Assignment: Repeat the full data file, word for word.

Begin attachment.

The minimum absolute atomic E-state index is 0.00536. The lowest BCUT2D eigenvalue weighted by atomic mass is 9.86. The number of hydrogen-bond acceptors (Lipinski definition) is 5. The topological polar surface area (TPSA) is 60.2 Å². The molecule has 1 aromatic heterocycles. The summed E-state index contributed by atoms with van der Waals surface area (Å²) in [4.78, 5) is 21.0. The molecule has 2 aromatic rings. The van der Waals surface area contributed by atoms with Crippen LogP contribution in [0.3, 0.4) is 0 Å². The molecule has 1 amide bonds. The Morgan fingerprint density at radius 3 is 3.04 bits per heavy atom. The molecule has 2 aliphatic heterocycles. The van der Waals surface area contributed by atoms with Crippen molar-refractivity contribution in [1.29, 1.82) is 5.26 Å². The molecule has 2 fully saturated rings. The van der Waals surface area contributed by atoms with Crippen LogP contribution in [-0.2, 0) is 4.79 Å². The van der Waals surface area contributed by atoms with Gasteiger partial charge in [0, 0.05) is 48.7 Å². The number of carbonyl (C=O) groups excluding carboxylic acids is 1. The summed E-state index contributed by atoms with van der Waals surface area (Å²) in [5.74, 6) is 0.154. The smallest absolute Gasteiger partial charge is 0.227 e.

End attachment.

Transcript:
The minimum absolute atomic E-state index is 0.00536. The lowest BCUT2D eigenvalue weighted by atomic mass is 9.86. The number of hydrogen-bond acceptors (Lipinski definition) is 5. The topological polar surface area (TPSA) is 60.2 Å². The molecule has 1 aromatic heterocycles. The summed E-state index contributed by atoms with van der Waals surface area (Å²) in [4.78, 5) is 21.0. The molecule has 2 aromatic rings. The van der Waals surface area contributed by atoms with Crippen LogP contribution in [0.3, 0.4) is 0 Å². The molecule has 1 amide bonds. The Morgan fingerprint density at radius 3 is 3.04 bits per heavy atom. The molecule has 2 aliphatic heterocycles. The van der Waals surface area contributed by atoms with Crippen molar-refractivity contribution in [1.29, 1.82) is 5.26 Å². The molecule has 2 fully saturated rings. The van der Waals surface area contributed by atoms with Crippen LogP contribution in [-0.2, 0) is 4.79 Å². The van der Waals surface area contributed by atoms with Gasteiger partial charge in [0, 0.05) is 48.7 Å². The number of carbonyl (C=O) groups excluding carboxylic acids is 1. The summed E-state index contributed by atoms with van der Waals surface area (Å²) in [5.74, 6) is 0.154. The smallest absolute Gasteiger partial charge is 0.227 e.